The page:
Animals

Amaze-wing Facts About The Sooty Tern For Kids

Read these Sooty Tern facts to know more about this bird.
Share
Tweet

The Sooty Tern, Onychoprion fuscatus as it is scientifically known, belongs to the Laridae family. It is also known as wideawake tern, Sterna fuscata, as named by Carl Linnaeus in 1766. Onychoprion fuscatus means 'claw' or 'nail' and prion means 'saw' and fuscatus means 'dark'. The species Onychoprion fuscatus are found in subtropical and tropical regions of Asia, the Americas, and Australia. The breeding grounds of these terns are on the islands out in the ocean, barrier islands of rocks, sand, or coral which are open and flat and heavily vegetated. These species have a forked tail and long wings. The upperparts are dark black and the underparts are white and the bill and legs are also black in color. The reproduction of this Onychoprion fuscatus happens along the coasts on small islands. These species arrive at the breeding grounds two months before the eggs are laid. These Sooty Terns come early to choose their nesting colonies on coral or rock-covered islands or coast. One to three eggs are laid. The egg is white in color and the incubation is done by both the parents. The nests are shallow. The Sooty Terns are known to breed in large colonies. The juvenile is known to breed when it is around eight years old. It is considered a true seabird. The calls of these species are considered to be very loud. Sooty Terns feed on small pelagic fish and squid. These terns also sometimes feed on insects and offals. It is quite gripping to know about these terns and if you are interested, read about the Least Tern and Arctic Tern too.

Sooty Tern

Fact File

What do they prey on?

Small pelagic fish and squid

What do they eat?

Carnivore

Average litter size?

1-3

How much do they weigh?

0.4 lb (0.2 kg)

How long are they?

13-14 in (330-356 mm)

How tall are they?

N/A

What do they look like?

Black and white

Skin Type

Feathery

What are their main threats?

Over-exploitation of their food, that is, pelagic fish

What is their conservation status?

Least Concern

Where you'll find them

Tropical oceans

Locations

All around the globe

Kingdom

Animalia

Class

Aves

Scientific Name

Onychoprion fuscatus

Family

Laridae

Genus

Onychoprion

Sooty Tern Interesting Facts

What type of animal is a sooty tern?

Sooty Terns are birds.

What class of animal does a sooty tern belong to?

Sooty Tern belongs to the class of Aves of birds.

How many sooty terns are there in the world?

The estimated population of these birds is around 60-80 million worldwide.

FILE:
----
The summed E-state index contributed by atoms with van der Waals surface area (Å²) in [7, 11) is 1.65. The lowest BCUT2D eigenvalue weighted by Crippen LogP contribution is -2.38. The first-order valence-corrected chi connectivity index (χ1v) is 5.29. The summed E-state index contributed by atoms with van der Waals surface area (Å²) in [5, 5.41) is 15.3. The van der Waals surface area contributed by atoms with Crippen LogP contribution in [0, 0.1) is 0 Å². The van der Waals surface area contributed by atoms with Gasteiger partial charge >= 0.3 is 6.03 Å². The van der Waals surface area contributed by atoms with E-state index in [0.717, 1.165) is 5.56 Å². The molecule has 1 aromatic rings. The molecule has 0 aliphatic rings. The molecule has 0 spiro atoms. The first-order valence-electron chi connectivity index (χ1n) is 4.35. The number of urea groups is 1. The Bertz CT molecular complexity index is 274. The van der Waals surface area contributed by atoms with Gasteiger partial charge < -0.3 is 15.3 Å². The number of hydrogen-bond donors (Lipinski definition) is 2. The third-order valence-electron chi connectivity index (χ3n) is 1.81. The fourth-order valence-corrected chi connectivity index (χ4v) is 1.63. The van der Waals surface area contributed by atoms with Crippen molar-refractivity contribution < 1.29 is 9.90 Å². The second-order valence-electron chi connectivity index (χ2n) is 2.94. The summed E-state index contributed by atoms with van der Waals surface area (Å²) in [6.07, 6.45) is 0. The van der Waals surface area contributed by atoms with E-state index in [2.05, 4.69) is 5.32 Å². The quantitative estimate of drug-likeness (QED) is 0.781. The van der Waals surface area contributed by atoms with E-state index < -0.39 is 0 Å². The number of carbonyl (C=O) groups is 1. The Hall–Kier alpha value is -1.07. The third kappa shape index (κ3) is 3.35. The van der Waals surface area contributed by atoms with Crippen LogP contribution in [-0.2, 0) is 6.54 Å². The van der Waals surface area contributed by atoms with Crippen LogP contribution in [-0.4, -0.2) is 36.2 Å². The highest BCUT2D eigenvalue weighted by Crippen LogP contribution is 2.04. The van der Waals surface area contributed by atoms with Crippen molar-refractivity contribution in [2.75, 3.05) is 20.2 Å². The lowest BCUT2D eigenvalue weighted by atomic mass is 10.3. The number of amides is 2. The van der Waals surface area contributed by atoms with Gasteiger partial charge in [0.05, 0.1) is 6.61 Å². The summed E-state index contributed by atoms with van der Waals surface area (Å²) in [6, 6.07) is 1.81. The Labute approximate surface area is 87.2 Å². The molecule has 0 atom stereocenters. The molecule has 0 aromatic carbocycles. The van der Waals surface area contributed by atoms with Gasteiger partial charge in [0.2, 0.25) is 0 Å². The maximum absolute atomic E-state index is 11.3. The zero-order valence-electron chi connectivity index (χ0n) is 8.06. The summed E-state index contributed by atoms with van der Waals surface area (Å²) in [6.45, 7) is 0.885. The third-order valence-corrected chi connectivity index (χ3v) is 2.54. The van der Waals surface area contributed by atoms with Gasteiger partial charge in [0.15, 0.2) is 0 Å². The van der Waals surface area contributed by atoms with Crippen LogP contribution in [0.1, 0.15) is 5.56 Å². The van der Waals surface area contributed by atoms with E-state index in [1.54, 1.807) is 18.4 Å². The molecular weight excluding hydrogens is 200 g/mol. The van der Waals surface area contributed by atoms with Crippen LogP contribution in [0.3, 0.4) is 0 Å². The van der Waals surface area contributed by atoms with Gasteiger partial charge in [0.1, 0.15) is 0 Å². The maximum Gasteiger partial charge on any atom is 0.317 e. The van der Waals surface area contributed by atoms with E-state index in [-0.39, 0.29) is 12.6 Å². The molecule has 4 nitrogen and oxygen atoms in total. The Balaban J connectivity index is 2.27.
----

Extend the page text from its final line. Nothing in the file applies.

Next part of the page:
Where does a sooty tern live?

These birds are found in tropical oceans and islands throughout the world.

What is a sooty tern's habitat?

These birds inhabit marshes, swamps, and shores and are found in tropical and sub-tropical oceans throughout the world. The breeding grounds of these terns are on the islands out in the ocean, barrier islands of rocks, sand, or coral which are open and flat and heavily vegetated.

Who do sooty terns live with?

During the breeding season, these birds are found in very large colonies.

How long does a sooty tern live?

These birds live for around 30 years in the wild.

How do they reproduce?

Sooty terns breed along the coasts on small islands. These islands are rocky and heavily vegetated. They arrive on the lands two months before eggs are laid. Nests are often placed under shrubs and vegetation. A shallow type scrape may be dug or eggs may be laid on the ground. Courtship takes place or happens both in air and ground where these terns will strut and bow to each other. One to three white or light buff spotted with coarse brown egg is laid. Incubation is done by both the parents for about 28-30 days. The chick can walk soon after hatching. It is fed small fish and squid. Chicks are able to fly 8-10 weeks after hatching. Young breeds when 8-10 years old while some can also start breeding at four years of age.

What is their conservation status?

The status of the Sooty Terns is Least Concern.

Sooty Tern Fun Facts

What do sooty terns look like?

These birds are considered to be large in size. The tail is deeply forked and like the wings is long. The upperparts are dark black and the underparts are white. The bill and legs are black in color. The young or the juveniles are scaly gray above and below. It has a darker back, broad white forehead, and no pale neck collar as compared to other terns and thus is not generally confused with other terns.

The plumage and the tail of this bird are some of its identifiable features.

How cute are they?

These birds are considered cute by some people.

How do they communicate?

Not much information is available about the communication of these birds. The call of these terns is known to be loud which sounds like 'kvaark'.

How big is a sooty tern?

These birds can weigh around 0.4 lb (0.2 kg) and are around 13-14 in (330-356 mm) or 33-36 cm long.

How fast can a sooty tern fly?

Sooty Terns can fly at speed up to 25 mph (40 kph).

How much does a sooty tern weigh?

These birds can weigh around0.4 lb (0.2 kg).

What are their male and female names of the species?

There are no specific names for the males and females of the species.

What would you call a baby sooty tern?

There is no particular name for a baby sooty tern but the young or offspring of birds, in general, are called chicks.

What do they eat?

This bird is known to be a shallow hunter, picking or hunting its food just from the surface of the water. The diet of these terns are carnivores (but mainly piscivores) and the diet includes fish, squid, and crustaceans, and sometimes, insects and offals.